MacIver News Service | June 30, 2021
By Bill Osmulski
Democrat cities in Wisconsin can continue to take dark money and coordinate their elections with partisan organizations thanks to Gov. Evers’ veto pen.
On Wednesday, the governor vetoed AB 173, which would have stopped private entities, political groups, and wealthy donors from funding local governments’ election operations.
Lawmakers passed the bill after it was revealed that Facebook founder Mark Zuckerberg donated millions of dollars through a non-profit to Democrat-run cities in Wisconsin for election operations. The City of Green Bay received $1.6 million grant that came with a political operative, who effectively took control of the city’s election away from the city clerk. At least five state laws were broken in the process, and lawmakers wanted to make sure nothing like this could happen again.
“When elections are held the public deserves to know they are free from partisan influence. When an out-of-state billionaire selectively paid for election administration in certain areas of Wisconsin, the money had a partisan influence on the outcome of the 2020 election according to a study of the project. That kind of behavior undermines public confidence in elections and distorts the impartial and fair administration of election laws,” said Sen. Duey Strobel (R-Saukville), who co-authored the bill.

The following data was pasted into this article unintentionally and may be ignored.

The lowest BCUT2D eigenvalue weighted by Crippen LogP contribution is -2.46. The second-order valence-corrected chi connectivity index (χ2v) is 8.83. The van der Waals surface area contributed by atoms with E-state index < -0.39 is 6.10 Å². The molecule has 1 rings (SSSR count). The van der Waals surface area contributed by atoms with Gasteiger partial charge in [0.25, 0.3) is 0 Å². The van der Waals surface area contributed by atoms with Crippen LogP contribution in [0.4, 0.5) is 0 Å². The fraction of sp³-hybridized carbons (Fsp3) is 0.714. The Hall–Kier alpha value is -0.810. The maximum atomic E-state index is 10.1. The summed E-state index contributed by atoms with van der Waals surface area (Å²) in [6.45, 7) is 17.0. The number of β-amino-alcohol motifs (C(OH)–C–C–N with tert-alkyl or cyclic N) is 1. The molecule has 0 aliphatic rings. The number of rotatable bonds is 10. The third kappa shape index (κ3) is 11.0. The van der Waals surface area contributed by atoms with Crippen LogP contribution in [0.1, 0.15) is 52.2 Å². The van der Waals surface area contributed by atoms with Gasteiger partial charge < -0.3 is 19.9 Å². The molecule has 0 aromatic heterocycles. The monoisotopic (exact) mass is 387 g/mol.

Gov. Evers, however, doesn’t see anything wrong with what happened in Green Bay or in allowing Democrat cities to use dark money to run their elections.
“I object to restrictions on local governments potentially using supplemental funding for election administration,” he wrote in his veto message. “This bill unnecessarily restricts the use of resources that may be needed to ensure elections are administered effectively.”
Stroebel said “It is frankly shocking to me that Gov. Evers doesn’t believe there should be a law prohibiting partisan activists from controlling access to ballots, issuing recommendations on election decisions and overseeing the conduct of our elections. Election integrity is not a partisan issue, and when private, partisan entities attempt to control our elections everyone loses.”
Assembly Majority Leader Jim Steineke (R-Kaukauna) echoed Stroebel’s concern saying, “What should have been an easily-agreed upon fix to a clear problem has unfortunately been vetoed today by Governor Ever,” said Steineke. “It shouldn’t be controversial to say that private money should not be used to tell our elections administrators how to do their job. But apparently our ever-partisan governor just doesn’t agree.”